How did you get into filmmaking in the first place?
When I was 5 or 6 years old my mom found, in a bargain store, a bin full of Raiders Of The Lost Ark illustrated screenplays, this book of storyboards accompanying the script of the film. So as a little kid I was studying a screenplay and learning about storyboards. I was obssessed with that book, read it over and over. It was a dream to make movies one day, but then reality sets it… You live in Massachusetts and you’re not close to anywhere where movies are made, so I went to UMass to study journalism and my goal was very much to become a journalist. While I was there I started making a comic for the newspaper called Elsie Hooper. It got discovered by some guys in Hollywood that wanted to make a movie of it. That never happened, but I kept working on the comic and I kept meeting people who were making movies and, piece by piece over time I built a group of friends and relationships that all spawned from that little black and white newspaper comic. It’s still going – I still draw it when I get the chance. It was the seed for all of this.
This is your debut feature – do you have any advice for other new filmmakers?
The more prepared you are, the more that you’ve considered what could go wrong and how you can pivot to a creative alternative in those situations, then the more successful you will be in achieving your vision. Hire people that you love and trust. If you can hire someone that you admire, it will give you something to strive for. And ultimately there’s no such thing as failure until the day you give up, so even though you’ll have stretches of time that feel like failure, they’re not. I’ve had years of that.
OK, the big question. What’s in the box that Calvin keeps under his bed? Is it Gwyneth Paltrow’s head?
Yes, it’s Gwyneth Paltrow’s head!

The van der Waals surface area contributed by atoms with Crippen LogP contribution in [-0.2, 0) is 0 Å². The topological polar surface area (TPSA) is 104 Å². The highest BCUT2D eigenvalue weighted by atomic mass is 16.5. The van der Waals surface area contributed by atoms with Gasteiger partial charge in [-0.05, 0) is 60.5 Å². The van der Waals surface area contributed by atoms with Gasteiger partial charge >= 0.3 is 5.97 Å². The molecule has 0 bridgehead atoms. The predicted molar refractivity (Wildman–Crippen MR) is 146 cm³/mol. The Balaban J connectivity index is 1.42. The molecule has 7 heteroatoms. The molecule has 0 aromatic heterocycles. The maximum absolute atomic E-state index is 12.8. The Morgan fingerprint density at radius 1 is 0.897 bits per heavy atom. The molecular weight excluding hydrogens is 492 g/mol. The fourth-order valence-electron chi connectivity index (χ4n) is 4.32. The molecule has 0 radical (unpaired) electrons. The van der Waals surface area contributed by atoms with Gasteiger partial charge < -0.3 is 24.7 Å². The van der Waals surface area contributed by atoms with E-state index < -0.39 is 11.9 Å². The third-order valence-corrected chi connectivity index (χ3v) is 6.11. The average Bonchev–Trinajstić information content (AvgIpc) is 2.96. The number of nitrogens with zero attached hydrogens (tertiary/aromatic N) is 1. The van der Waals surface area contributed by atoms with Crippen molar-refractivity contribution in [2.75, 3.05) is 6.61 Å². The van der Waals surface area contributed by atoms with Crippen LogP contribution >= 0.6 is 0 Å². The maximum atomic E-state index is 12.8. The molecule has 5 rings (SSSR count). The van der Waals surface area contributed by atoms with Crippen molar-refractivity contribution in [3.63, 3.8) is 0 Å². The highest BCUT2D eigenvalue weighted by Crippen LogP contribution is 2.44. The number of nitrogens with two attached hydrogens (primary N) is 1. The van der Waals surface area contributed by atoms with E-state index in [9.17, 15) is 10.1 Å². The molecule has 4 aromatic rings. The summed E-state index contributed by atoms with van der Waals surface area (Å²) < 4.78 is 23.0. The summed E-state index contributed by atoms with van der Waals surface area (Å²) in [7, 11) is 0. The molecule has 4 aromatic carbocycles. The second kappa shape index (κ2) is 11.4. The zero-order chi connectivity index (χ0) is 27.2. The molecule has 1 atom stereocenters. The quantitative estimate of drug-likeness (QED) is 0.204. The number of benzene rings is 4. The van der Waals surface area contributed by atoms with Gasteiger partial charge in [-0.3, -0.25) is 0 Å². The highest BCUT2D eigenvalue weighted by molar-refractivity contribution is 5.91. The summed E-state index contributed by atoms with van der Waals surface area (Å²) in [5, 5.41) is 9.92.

I remember listening to the commentary track to Star Trek II: The Wrath of Khan and Nicholas Meyer talks about Khan’s hand that has a glove on it. He said he did that just for a bit of ambiguity because he knew that the audience would want to know what had happened to him between Space Seed and Wrath Of Khan. He said that people would come up to him with all sorts of wild theories about it. The box for me was an opportunity to let the audience have something that was just all for them. If you’ve been watching the movie and you’ve had an emotional connection to it, I think that it’s very easy to put something meaningful into that box. I have my own thing, but I don’t think it’s that interesting – I really seriously believe that some of the things that people have told me that they think are in there are more meaningful than what I think is in there.
At the end of the shoot the art department gifted me the box with a key and it was locked. I opened it up and there were over 100 pieces of paper in there and the entire crew had written their theories. That was beautiful and would never have happened if we’d answered the question.
The Man Who Killed Hitler and Then The Bigfoot is out now on VOD. It’s out on DVD and Blu-ray on 6 May.